For homeschoolers, high school grades 9 through 12 represent a time of
enormous opportunity to learn and grow. Whereas public schoolers are
forced to accept all of the affective nonsense of Outcome-Based
Education and multiculturalism that masquerades as education in today’s
government high schools, homeschoolers have the opportunity to use those
four crucial years to learn what they really want to learn and what is
important to learn as they plan their own futures.
High School = Options
In those teenage years young people generally get to know what they are
interested in, what kind of careers they would like to pursue, and what
they want to do with their lives. It is also the time to prepare for
college. Thus, high school must provide exposure to a wide range of
knowledge and interests, so that the student can find out where his or
her talents and gifts lie.
Not all homeschoolers intend to go to college. For these, high school
should provide the skills and knowledge needed to succeed in the working
world. Since many homeschoolers will start businesses or services of
their own, it is obvious that they will keep on learning and gain in
experience as they advance in their endeavors. The homeschooler does not
stop learning just because he or she has reached that age beyond
compulsory school attendance. And, of course, advances in technology and
increasing costs of tuition strongly suggest that college itself may
become a practical area for home education. Indeed, CD-ROMs will make it
possible to bring the best of professors and their courses into the
homes of thousands of students.
Since high school is a time in which students can discover their true
interests, the curriculum should offer a wide range of courses. And
since we live in America, where basic principles of government and
economy determine what kind of lives we shall lead, knowledge of those
basic principles is absolutely essential if we are to defend and
maintain our unalienable rights to life, liberty, and the pursuit of
What Do You Know?
What kind of curriculum would help us fulfill this basic American ideal
of individual freedom? We must start, of course, with what has already
been learned in grades 1–8. We assume that the basic skills of reading,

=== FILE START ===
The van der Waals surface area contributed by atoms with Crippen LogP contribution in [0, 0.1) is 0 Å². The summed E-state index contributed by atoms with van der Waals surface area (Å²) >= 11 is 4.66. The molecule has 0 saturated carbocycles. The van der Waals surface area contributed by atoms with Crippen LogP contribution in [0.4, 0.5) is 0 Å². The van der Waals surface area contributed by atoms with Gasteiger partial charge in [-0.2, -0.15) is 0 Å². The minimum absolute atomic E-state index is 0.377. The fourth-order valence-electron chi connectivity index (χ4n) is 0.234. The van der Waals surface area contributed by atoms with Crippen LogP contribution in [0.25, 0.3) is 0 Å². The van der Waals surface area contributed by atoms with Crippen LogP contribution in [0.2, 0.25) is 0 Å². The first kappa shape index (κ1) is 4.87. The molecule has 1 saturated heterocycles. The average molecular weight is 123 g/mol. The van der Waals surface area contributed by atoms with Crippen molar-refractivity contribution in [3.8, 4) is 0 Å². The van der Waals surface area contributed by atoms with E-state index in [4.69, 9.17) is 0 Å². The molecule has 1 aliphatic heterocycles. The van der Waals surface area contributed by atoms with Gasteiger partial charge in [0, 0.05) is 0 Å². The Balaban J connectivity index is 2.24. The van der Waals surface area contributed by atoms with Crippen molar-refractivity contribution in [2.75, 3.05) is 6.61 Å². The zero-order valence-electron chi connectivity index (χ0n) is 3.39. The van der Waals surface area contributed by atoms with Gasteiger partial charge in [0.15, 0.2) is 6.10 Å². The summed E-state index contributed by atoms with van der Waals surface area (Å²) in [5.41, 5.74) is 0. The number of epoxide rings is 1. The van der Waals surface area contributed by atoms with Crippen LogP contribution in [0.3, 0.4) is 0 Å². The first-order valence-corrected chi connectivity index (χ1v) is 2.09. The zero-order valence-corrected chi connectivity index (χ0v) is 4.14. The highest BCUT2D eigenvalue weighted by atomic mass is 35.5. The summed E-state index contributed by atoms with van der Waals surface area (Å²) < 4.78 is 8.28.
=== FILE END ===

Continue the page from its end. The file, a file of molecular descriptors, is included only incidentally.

writing, spelling, grammar, arithmetic, touch-typing, and computer
technology have been mastered in varying degrees, and that such subjects
as American history, geography, science, economics, foreign language
have been studied to the extent that a 14-year-old can absorb them.
We assume that the youngster has also been engaged in a variety of
hobbies and extracurricular activities such as drawing, acting, swimming
and other sports, stamp or coin collecting, caring for pets, learning a
musical instrument, hunting and target practice, running a small
business, cooking, baking, helping parents, etc. We also assume that the
Christian homeschooler has acquired a good knowledge of the Bible and
the ability to argue against such liberal atheist doctrines as
evolution, feminism, and socialism.
Take It From There
High school simply builds on what has already been learned in the
earlier grades. It continues growth in such subjects as English,
composition, mathematics, history, geography, science, economics, and
foreign languages. It should particularly emphasize the expansion of
vocabulary and the ability to write clearly and logically. The student
must also study those subjects required for college entrance. College
catalogs generally list these requirements. Thus, before you settle on
your curriculum, you should write to the colleges and even speak to
admissions officers for their advice. Many colleges these days seek out
homeschoolers and are more than willing to help them prepare for college
There is also the matter of the Scholastic Aptitude Test (SAT) and the
ACT Assessment, either of which can be taken by college-bound students,
although some colleges no longer require taking these tests. The SAT is
divided into Verbal and Mathematical parts. The ACT includes four tests:
English, Mathematics, Reading, and Science Reasoning. If you
intends to apply for a scholarship of some kind, taking one or both
tests may be necessary.
On the next pages you will find my outline of a suggested high-school
curriculum for homeschoolers. Obviously you must tailor this curriculum
to conform with your career needs. Flexibility is the key to a good
educational program. Certain careers and professions require certain
knowledge and skills. That is why it is good for a student to know what
field he or she wants to get into. But since today’s economy no longer
offers guarantees of lifetime job security in any field, it is important
to be able to do many things, including starting your own business.
That’s the way it was in earlier days, and that’s the way it is today.
Was this article helpful to you?
Subscribe to Practical Homeschooling today, and you'll get this quality of information and encouragement five times per year, delivered to your door. To start, click on the link below that describes you:
USA Librarian (purchasing for a library)
Outside USA Individual
Outside USA Library